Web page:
‘Nanjing Judge’ Blamed for Apathy in Toddler’s Hit and Run

Oct 18, 2011 12:16pm
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China Daily News

Outrage has spread rapidly across China over a hit-and-run where a 2-year-old girl was run over twice by vans and left bleeding in the middle of narrow market street. Eighteen pedestrians and cyclists passed right by the little girl before one woman finally stopped to pull the toddler aside and call for help.

The girl Wang Yue (nicknamed YueYue) is in critical condition at the Guangzhou Military District General Hospital. Images of her on a respirator were in most of the Chinese press today. Despite numerous microblogs from YueYue’s mother about her daughter’s improving condition (regaining sensation in her limbs), The Guangzhou Daily quoted the hospital’s head of neurosurgery as saying the girl is likely to remain in a vegetative state if she survives.

The two drivers involved in the hit-and-run are in police custody. One was arrested by police and the other turned himself in on Monday.

A security camera video of the incident has gone viral in China and ignited much heated discussion and soul-searching across the country. China’s version of Twitter, Sina Weibo, has created and organized all the comments under the hash tag “Please end the cold-heartedness.”

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Web user “60 Red Setting Sun” exclaimed, “The Chinese citizens have finally arrived at their most immoral moment!” Another user “Being a Natural Person” wrote, “Truly very painful”

The most popular regional paper The NanFang Daily wrote an editorial about “gathering the scraps of China’s conscience.”

With the introspection comes who or what to blame for the degradation of “Chinese morality” and there seems to be a consensus about the perceived source of the current state of apathy. One netizen wrote, “Don’t blame the passersby; it was a Nanjing judge that killed this little girl.” [YueYue is still alive.]

The “Nanjing judge” refers to an infamous 2006 incident where a young man named Peng Yu went to the aid of an elderly woman who had fallen down on the street in the eastern city of Nanjing. At the woman’s request, Peng helped take her to the hospital only to have the woman turn around and accuse him for being the person who knocked her down. A Nanjing judge then ruled that “common sense” suggested that Peng only took the woman to the hospital because he was guilty and ordered him to pay her medical expenses.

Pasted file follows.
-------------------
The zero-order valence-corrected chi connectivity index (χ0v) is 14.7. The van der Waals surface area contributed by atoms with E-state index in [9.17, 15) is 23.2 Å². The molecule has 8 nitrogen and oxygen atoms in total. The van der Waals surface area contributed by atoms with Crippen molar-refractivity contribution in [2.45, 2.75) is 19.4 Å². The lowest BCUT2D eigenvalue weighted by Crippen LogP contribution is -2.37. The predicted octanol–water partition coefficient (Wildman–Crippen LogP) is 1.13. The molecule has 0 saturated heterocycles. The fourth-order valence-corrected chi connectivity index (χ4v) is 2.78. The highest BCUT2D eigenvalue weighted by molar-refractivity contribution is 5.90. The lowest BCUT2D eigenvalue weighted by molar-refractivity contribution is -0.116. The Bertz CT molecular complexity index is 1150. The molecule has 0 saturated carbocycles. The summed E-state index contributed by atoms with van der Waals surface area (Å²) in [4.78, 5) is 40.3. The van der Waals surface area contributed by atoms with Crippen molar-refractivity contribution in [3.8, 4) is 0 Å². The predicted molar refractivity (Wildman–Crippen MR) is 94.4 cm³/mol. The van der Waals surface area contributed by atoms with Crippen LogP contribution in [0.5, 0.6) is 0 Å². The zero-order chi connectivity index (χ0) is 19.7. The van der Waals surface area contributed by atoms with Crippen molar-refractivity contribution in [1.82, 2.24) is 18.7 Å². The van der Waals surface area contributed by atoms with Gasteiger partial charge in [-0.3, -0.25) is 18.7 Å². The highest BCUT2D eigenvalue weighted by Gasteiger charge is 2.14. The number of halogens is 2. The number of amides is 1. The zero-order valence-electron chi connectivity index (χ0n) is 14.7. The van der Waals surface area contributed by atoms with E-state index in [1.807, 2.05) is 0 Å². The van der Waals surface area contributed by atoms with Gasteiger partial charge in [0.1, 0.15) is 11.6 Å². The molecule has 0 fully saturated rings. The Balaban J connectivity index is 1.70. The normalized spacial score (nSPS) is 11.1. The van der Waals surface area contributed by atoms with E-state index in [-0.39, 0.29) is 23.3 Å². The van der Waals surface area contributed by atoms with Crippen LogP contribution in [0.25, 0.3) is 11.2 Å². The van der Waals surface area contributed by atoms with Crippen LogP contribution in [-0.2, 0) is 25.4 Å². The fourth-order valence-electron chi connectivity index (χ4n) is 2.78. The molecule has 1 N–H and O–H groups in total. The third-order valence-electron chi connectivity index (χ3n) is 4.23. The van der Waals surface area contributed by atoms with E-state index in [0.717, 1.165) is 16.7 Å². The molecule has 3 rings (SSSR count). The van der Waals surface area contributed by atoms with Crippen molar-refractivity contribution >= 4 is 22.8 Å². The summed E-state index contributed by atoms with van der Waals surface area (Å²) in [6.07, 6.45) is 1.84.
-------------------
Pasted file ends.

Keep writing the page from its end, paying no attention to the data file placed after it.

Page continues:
The story was picked up by the Chinese media and quickly became a cautionary tale for many Chinese: no good deed goes unpunished.

In 2009 it was reported that an elderly man, also in Nanjing, fell while getting off a bus. Usually this wouldn’t be news except for the fact that he was only helped up by onlookers after he himself bore responsibility and announced to them that he had fallen on his own.

As news of the hit-and-run spread across the web, another Sina Weibo user “Rushing Forward” wrote, “It can only be said that the [woman who help YueYue] doesn’t read news on the internet.”

The China Daily reported that in September the Ministry of Health went as far as to issue guidelines on how to help elderly individuals who had fallen down.  “Don’t rush to lend a hand to the elderly after seeing them fall over. It should be handled by different measures in different situations,” the ministry warned This includes determining person’s physical condition, determining the cause of the accident, and making a plan for rescue workers all before deciding to lend a hand.

There are, however, still some Good Samaritans around in China. Just last Thursday in the eastern city of Hangzhou, almost at the same time YueYue was left bleeding in the middle of that market street, a woman dove into the city’s famous West Lake to rescue another drowning woman while others looked on.  Later when the commentators were heaping praise on the rescuer’s bravery, they couldn’t ignore the fact that she wasn’t Chinese, but a visiting American tourist.

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